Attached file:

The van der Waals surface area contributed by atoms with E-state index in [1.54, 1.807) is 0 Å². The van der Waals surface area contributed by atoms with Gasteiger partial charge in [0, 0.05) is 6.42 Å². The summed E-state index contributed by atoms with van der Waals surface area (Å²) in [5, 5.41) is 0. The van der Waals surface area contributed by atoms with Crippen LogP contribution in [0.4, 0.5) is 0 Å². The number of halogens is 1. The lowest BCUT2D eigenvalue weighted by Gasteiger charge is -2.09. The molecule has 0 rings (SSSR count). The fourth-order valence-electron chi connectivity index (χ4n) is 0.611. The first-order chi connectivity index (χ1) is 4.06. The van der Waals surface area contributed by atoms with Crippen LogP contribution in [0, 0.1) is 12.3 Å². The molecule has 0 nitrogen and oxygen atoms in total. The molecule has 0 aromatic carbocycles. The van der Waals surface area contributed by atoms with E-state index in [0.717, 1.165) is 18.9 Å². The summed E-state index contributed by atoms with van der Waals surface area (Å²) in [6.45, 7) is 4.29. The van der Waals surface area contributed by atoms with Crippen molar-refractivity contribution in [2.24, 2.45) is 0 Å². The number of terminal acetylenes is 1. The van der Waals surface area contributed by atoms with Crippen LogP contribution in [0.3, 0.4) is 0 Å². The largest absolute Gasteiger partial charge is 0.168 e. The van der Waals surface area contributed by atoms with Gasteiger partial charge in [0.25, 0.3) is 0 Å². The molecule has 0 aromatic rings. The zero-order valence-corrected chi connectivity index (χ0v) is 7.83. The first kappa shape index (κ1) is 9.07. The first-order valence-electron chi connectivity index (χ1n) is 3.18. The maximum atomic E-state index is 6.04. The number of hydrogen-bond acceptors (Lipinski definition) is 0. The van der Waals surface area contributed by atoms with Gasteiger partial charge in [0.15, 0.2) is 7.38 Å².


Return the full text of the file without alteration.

The van der Waals surface area contributed by atoms with E-state index in [1.54, 1.807) is 0 Å². The van der Waals surface area contributed by atoms with Gasteiger partial charge in [0, 0.05) is 6.42 Å². The summed E-state index contributed by atoms with van der Waals surface area (Å²) in [5, 5.41) is 0. The van der Waals surface area contributed by atoms with Crippen LogP contribution in [0.4, 0.5) is 0 Å². The number of halogens is 1. The lowest BCUT2D eigenvalue weighted by Gasteiger charge is -2.09. The molecule has 0 rings (SSSR count). The fourth-order valence-electron chi connectivity index (χ4n) is 0.611. The first-order chi connectivity index (χ1) is 4.06. The van der Waals surface area contributed by atoms with Crippen LogP contribution in [0, 0.1) is 12.3 Å². The molecule has 0 nitrogen and oxygen atoms in total. The molecule has 0 aromatic carbocycles. The van der Waals surface area contributed by atoms with E-state index in [0.717, 1.165) is 18.9 Å². The summed E-state index contributed by atoms with van der Waals surface area (Å²) in [6.45, 7) is 4.29. The van der Waals surface area contributed by atoms with Crippen molar-refractivity contribution in [2.24, 2.45) is 0 Å². The number of terminal acetylenes is 1. The van der Waals surface area contributed by atoms with Crippen LogP contribution in [0.3, 0.4) is 0 Å². The largest absolute Gasteiger partial charge is 0.168 e. The van der Waals surface area contributed by atoms with Gasteiger partial charge in [0.25, 0.3) is 0 Å². The molecule has 0 aromatic rings. The zero-order valence-corrected chi connectivity index (χ0v) is 7.83. The first kappa shape index (κ1) is 9.07. The first-order valence-electron chi connectivity index (χ1n) is 3.18. The maximum atomic E-state index is 6.04. The number of hydrogen-bond acceptors (Lipinski definition) is 0. The van der Waals surface area contributed by atoms with Gasteiger partial charge in [0.15, 0.2) is 7.38 Å².